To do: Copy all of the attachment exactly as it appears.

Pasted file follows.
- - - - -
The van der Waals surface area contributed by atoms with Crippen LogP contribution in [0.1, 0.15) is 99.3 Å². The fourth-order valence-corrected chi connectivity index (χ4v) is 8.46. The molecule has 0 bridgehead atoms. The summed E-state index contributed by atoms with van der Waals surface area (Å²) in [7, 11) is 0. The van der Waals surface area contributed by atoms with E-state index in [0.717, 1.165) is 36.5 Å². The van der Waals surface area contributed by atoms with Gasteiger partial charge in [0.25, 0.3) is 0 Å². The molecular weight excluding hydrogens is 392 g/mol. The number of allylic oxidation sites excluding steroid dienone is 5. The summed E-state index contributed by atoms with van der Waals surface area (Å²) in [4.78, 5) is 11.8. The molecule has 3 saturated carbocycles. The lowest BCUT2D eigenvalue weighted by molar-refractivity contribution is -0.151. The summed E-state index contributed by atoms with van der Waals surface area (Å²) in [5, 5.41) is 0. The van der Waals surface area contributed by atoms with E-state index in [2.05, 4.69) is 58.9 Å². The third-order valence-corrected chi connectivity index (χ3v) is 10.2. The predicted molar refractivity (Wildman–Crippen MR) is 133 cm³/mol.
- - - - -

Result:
The van der Waals surface area contributed by atoms with Crippen LogP contribution in [0.1, 0.15) is 99.3 Å². The fourth-order valence-corrected chi connectivity index (χ4v) is 8.46. The molecule has 0 bridgehead atoms. The summed E-state index contributed by atoms with van der Waals surface area (Å²) in [7, 11) is 0. The van der Waals surface area contributed by atoms with E-state index in [0.717, 1.165) is 36.5 Å². The van der Waals surface area contributed by atoms with Gasteiger partial charge in [0.25, 0.3) is 0 Å². The molecular weight excluding hydrogens is 392 g/mol. The number of allylic oxidation sites excluding steroid dienone is 5. The summed E-state index contributed by atoms with van der Waals surface area (Å²) in [4.78, 5) is 11.8. The molecule has 3 saturated carbocycles. The lowest BCUT2D eigenvalue weighted by molar-refractivity contribution is -0.151. The summed E-state index contributed by atoms with van der Waals surface area (Å²) in [5, 5.41) is 0. The van der Waals surface area contributed by atoms with E-state index in [2.05, 4.69) is 58.9 Å². The third-order valence-corrected chi connectivity index (χ3v) is 10.2. The predicted molar refractivity (Wildman–Crippen MR) is 133 cm³/mol.